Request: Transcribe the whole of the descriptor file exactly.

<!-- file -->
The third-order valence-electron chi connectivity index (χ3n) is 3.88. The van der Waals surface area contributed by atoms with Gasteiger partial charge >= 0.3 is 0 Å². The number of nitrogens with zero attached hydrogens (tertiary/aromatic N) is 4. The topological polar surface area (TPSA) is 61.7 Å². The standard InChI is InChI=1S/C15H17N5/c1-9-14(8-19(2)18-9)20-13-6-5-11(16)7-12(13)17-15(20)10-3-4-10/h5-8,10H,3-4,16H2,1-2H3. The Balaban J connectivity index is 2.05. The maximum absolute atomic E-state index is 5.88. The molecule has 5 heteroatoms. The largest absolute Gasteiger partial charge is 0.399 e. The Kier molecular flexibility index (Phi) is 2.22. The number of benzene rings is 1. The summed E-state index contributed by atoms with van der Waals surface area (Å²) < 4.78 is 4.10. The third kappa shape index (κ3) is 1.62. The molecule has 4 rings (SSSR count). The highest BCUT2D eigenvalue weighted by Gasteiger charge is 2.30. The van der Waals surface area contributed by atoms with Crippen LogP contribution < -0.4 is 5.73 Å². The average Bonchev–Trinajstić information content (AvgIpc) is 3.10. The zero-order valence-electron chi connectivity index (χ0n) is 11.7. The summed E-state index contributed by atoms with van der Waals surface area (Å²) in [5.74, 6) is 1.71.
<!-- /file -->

The third-order valence-electron chi connectivity index (χ3n) is 3.88. The van der Waals surface area contributed by atoms with Gasteiger partial charge >= 0.3 is 0 Å². The number of nitrogens with zero attached hydrogens (tertiary/aromatic N) is 4. The topological polar surface area (TPSA) is 61.7 Å². The standard InChI is InChI=1S/C15H17N5/c1-9-14(8-19(2)18-9)20-13-6-5-11(16)7-12(13)17-15(20)10-3-4-10/h5-8,10H,3-4,16H2,1-2H3. The Balaban J connectivity index is 2.05. The maximum absolute atomic E-state index is 5.88. The molecule has 5 heteroatoms. The largest absolute Gasteiger partial charge is 0.399 e. The Kier molecular flexibility index (Phi) is 2.22. The number of benzene rings is 1. The summed E-state index contributed by atoms with van der Waals surface area (Å²) < 4.78 is 4.10. The third kappa shape index (κ3) is 1.62. The molecule has 4 rings (SSSR count). The highest BCUT2D eigenvalue weighted by Gasteiger charge is 2.30. The van der Waals surface area contributed by atoms with Crippen LogP contribution < -0.4 is 5.73 Å². The average Bonchev–Trinajstić information content (AvgIpc) is 3.10. The zero-order valence-electron chi connectivity index (χ0n) is 11.7. The summed E-state index contributed by atoms with van der Waals surface area (Å²) in [5.74, 6) is 1.71.